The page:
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Sunday, May 19
The Indiana Daily Student

city business & economy

IU alum works to provide anti-oppression services to organizations of all sizes


Founded by IU alumna Maqubè Reese in 2017, Tribe Consulting, LLC is an organization of consultants in different fields that suggests anti-oppressive practices to organizations of all sizes. The Black-and-woman-owned business offers a variety of consulting services and community engagement to businesses in Bloomington and nationwide.  

Tribe is an acronym for what the consulting LLC aims to achieve., “Together; we are choosing to make room for Reconciliation focused on Intersectionality while Building a sustainable Ecosystem of care and responsibility,” their website reads.  

Its mission is to infuse anti-oppressive practices and informative services to reduce harm in any organization,” Reese said.  

Reese, the founder and CEO of Tribe Consulting, was born and raised in Fort Wayne before earning a bachelor's degree in human development family studies and two certificates for non-profit management from IU Bloomington. She also holds an Eli Lily Philanthropy certificate through the O’Neill School of Public and Environmental Affairs, which she said provided her with the necessary skills to work in philanthropy. 

Reese said she became involved in the Bloomington community after graduating in 2014. She was a member of the Black History Month Committee from 2013 to 2017, a Commissioner on the Status of Women from 2017 to 2019 and was invited by former mayor John Hamilton to be on the Board of Public Safety in 2018, where she was employed until 2022.  

In 2017, Reese decided to go back to college. She pursued a master’s degree at the IU Purdue University Indianapolis School of Social Work, where she came up with the concept of Tribe Consulting.   

“I knew I wanted to do something;, I didn’t know exactly what it was,” Reese said. “When I was on the Commision for Status of Women, I noticed an opportunity to bring in women of color that were leading the way.”  

Reese had her practicum at Girls Inc. of Monroe County, a 501(c)(3) non-profit dedicated to fostering a safe and educational environment for young girls, where she shared her idea with the executive director. 

“She believed in my mission,” Reese said. “I told her about Tribe Consulting wanting to bring in diverse voices and she said, ‘absolutely.’” 

Tribe Consulting began with Reese’s MSW practicum in 2017.  

“I had a moment where I could actually share about successful women of color in that space, and it was great,” Reese said. “A lot of the girls loved it; they were excited to learn more and their parents loved it too.”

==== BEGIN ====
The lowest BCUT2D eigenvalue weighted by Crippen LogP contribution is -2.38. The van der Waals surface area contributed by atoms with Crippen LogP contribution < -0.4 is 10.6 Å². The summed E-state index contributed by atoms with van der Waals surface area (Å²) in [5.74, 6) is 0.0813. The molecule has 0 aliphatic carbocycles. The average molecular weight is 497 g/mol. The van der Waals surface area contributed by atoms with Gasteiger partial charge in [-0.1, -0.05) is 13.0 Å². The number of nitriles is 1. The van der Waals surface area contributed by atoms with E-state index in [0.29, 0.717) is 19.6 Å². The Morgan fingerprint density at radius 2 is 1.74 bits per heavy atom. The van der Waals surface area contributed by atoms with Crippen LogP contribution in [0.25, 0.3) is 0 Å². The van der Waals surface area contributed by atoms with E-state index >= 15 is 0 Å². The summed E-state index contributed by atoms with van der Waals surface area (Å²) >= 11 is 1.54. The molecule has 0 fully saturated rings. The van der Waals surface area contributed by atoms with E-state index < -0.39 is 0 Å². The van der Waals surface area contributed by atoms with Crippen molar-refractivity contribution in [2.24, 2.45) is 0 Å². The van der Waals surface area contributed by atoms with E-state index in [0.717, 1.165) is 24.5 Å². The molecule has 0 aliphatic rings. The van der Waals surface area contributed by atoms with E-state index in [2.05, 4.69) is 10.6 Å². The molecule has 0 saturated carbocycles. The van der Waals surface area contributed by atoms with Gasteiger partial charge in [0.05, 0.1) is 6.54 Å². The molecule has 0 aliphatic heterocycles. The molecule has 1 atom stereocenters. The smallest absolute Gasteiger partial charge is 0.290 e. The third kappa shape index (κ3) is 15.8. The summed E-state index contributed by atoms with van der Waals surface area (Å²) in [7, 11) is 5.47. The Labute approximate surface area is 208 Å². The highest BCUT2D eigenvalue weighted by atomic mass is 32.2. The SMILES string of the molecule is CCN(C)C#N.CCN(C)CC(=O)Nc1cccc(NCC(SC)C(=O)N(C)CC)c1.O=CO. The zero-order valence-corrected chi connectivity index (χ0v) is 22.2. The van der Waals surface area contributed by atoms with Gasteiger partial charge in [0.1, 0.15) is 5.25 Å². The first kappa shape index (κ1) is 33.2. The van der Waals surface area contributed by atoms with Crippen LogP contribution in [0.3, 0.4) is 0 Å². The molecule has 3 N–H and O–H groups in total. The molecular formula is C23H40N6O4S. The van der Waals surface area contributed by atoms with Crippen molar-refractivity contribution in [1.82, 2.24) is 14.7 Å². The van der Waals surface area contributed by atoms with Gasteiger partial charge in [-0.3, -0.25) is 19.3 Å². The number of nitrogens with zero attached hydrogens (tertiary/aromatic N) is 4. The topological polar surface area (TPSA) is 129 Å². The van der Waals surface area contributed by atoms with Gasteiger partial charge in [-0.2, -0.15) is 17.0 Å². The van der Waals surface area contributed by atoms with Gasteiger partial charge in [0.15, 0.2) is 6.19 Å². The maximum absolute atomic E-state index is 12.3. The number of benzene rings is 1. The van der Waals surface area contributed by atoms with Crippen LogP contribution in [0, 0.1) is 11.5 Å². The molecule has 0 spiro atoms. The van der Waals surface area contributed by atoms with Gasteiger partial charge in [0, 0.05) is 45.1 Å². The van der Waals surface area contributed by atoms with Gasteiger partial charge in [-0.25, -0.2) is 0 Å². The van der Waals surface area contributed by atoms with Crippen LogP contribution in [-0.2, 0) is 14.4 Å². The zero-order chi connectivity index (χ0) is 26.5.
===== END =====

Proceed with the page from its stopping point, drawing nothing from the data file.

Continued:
Tribe Consulting continued to grow during Reese’s time in graduate school as she became more confident in her equity work. After graduating from her master’s program in 2020, she was ready to commit full time to the organization.  

“In 2020, the world was reconciling with all this racial discrimination and all the reckoning that was taking place, and so I committed,” Reese said. 

As a graduation present, Reese gifted herself with the purchase of an LLC and officially launched Tribe Consulting. On June 4, 2021, Reese soft launched Tribe Consulting after hiring a graphic designer.  

Since its official launch in 2020, she said Tribe Consulting has grown. Now Reese has a graphic designer, three consulting partners, four accountability partners and a COO to continue the outreach of the cultural sensitivity consulting Tribe offers. They tackle topics such as race, gender, sexuality, ability, inequity and social movements.  

The consulting LLC offers equity audits, training for raising anti-racist children and offers tailored workshops to help companies meet their equity and anti-oppression goals. They also offer longer-form tailored contracts, from six months to one year, for organizations who may need more work in creating their psychologically safe environment.  

One of Tribe Consulting’s first major clients was the Bloomington Chamber of Commerce, where Reese was given the opportunity to do work as a community engagement coordinator with local businesses in Bloomington.  

“They believed in me so much,” Reese said. “I loved doing that work with the Chamber of Commerce here in Bloomington, and I’m hoping to do more with different chambers of commerce throughout the country.”  

Diversity, Equity and Inclusion education programs in the workplace first emerged in the mid-1960s with equal opportunity and affirmative action laws, according to ABC News. In the recent decade, however, it has grown tremendously as a priority for businesses in every industry and sector.  

Tribe Consulting refers to their services as anti-oppressive instead of Diversity, Equity and Inclusion because it aims to focus on the root of systemic issues in their services and programs.  

“Enterprises need to highlight equity and inclusion because this is where people get to feel safe,” Reese said. “They get to choose to belong at that space of work. The goal is to show how social justice is connected in every sphere: healthcare, business, education, private and public entities."

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